If, based on the previous articles in this series, you already see the sense in collecting and organizing the data of interested parties and potential supporters around your organization, it is time to build the right technical background and choose the right tool.

Here are a few tips to help your organization find the best technical platform for its purposes. Remember this: you don't need the smartest tool on the market, you need the one that best suits your size and objectives.

For simpler goals and a smaller database, it is not necessary to immediately think about implementing a complex CRM system. To communicate with your contacts, a bulk mailing service will do in the first instance, which you can combine with your existing excel database, or perhaps link to your website.

Mail systems can:

  • send mail to large volumes of email addresses,

  • manage lists of recipients

  • report on the mailing (opens and non-opens, clicked content)

  • perform some automation (e.g. send timed mail, send reply email, send to non-openers, etc.)

Such popular bulk mailing systems include:

Their advantage over a regular gmail mail system or other organizational mail server is clear, as emails sent out to many recipients can very easily end up in spam. And once there, there is a good chance that your other messages will not reach even a single recipient. However, the mailing lists keep a relatively clean database, you can check your recipient lists to see which email addresses have been blocked, for example because they don't open your mail or because the email address is incorrect, for example it was recorded incorrectly.

Pricing can be an important consideration when choosing between mailers. Some set price ranges based on the volume of mail sent, others on the number of contacts. Based on our own usage patterns, plans and database size, it's worth considering which package is best for us. Of course, it's always worth considering that, with a growing database, you shouldn't have to switch to newer and newer packages, especially if you've chosen an annual subscription but you've "outgrown" your paid subscription within six months.

Ease of use and a user-friendly interface can also be important. It is now true that the various types of newsletter are easy to learn how to use. Typically, they work on the drag & drop principle, which makes it easy to create a tasteful design using the templates and blocks in the systems: simply drag and drop the desired template element in the mailing to the appropriate part of the mailing and personalize it, be it a button, a text block or a caption image. You can also save the colors that match your organization's own brand, so you can visually reinforce your organization's brand recognition in your correspondence.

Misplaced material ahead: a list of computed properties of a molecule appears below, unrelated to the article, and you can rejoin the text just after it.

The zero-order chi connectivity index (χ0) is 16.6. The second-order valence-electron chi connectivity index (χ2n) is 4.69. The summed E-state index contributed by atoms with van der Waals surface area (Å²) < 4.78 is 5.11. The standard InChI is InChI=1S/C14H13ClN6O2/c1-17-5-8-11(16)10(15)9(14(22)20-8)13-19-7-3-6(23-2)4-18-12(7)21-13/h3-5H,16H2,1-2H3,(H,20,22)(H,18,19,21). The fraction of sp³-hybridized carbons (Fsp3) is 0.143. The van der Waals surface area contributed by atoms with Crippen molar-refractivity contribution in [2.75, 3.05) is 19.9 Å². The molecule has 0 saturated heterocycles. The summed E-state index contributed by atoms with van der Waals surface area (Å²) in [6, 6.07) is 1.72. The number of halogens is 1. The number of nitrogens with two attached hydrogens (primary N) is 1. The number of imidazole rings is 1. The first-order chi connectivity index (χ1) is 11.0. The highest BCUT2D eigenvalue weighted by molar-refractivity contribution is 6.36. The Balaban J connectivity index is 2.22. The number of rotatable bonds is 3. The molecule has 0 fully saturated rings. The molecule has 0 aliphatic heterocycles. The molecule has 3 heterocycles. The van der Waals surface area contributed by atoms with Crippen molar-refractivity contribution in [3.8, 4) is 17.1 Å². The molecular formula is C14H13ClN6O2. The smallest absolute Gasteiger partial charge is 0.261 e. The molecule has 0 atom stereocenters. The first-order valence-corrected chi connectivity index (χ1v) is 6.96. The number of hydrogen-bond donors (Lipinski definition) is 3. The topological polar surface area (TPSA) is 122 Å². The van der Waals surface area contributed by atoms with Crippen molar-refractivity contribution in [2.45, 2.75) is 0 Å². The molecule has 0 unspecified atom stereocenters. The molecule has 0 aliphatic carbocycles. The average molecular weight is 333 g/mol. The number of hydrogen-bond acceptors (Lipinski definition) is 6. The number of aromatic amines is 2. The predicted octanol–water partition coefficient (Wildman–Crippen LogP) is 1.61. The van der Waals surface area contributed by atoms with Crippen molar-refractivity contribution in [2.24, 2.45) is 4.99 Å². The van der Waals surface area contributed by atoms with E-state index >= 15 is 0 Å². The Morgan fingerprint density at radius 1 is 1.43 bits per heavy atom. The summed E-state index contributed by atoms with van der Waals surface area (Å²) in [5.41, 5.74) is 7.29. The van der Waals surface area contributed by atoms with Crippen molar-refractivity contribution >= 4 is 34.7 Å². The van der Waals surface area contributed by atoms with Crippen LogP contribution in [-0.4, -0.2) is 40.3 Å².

These systems are most useful for databases of a few hundred or a few thousand, or if you manually set up campaigns, send out newsletters, but don't want to manage more complex processes. If you feel you have the potential to go beyond this level, use automated processes, significantly increase your database, build a donor journey, or manage other activities in this system (database building, donation reports, event management, volunteer management, corporate relations, etc.), then it is worth considering a more complex database management and mailing system: a CRM system, even at the beginning.

About CRM systems

The implementation of CRM systems tends to be a more serious decision for NGOs, because it requires much more thought than the use of a simple mailing system as to when, why and which system to choose. Such a software can do much more and serves more complex relationship management purposes, but the organization needs to think consciously about what data and what context it wants to see and follow in order to achieve its own goals.

Examples of common CRM systems are:

It is worth expecting that, while you can get cleaner and more relevant data with a well-built CRM system, you can only do so if the organization has been able to tailor its capabilities, which is something that needs to be invested in for the long term. Improvements can be continuous, because no matter how deliberately we start with a set of expectations and data structure, as we use it, additional needs may arise, which will require continuous redesign and development. That's fine, but it's worth anticipating and preparing mentally and spiritually (as well as financially) - so that we don't get sucked into the world of excel spreadsheets...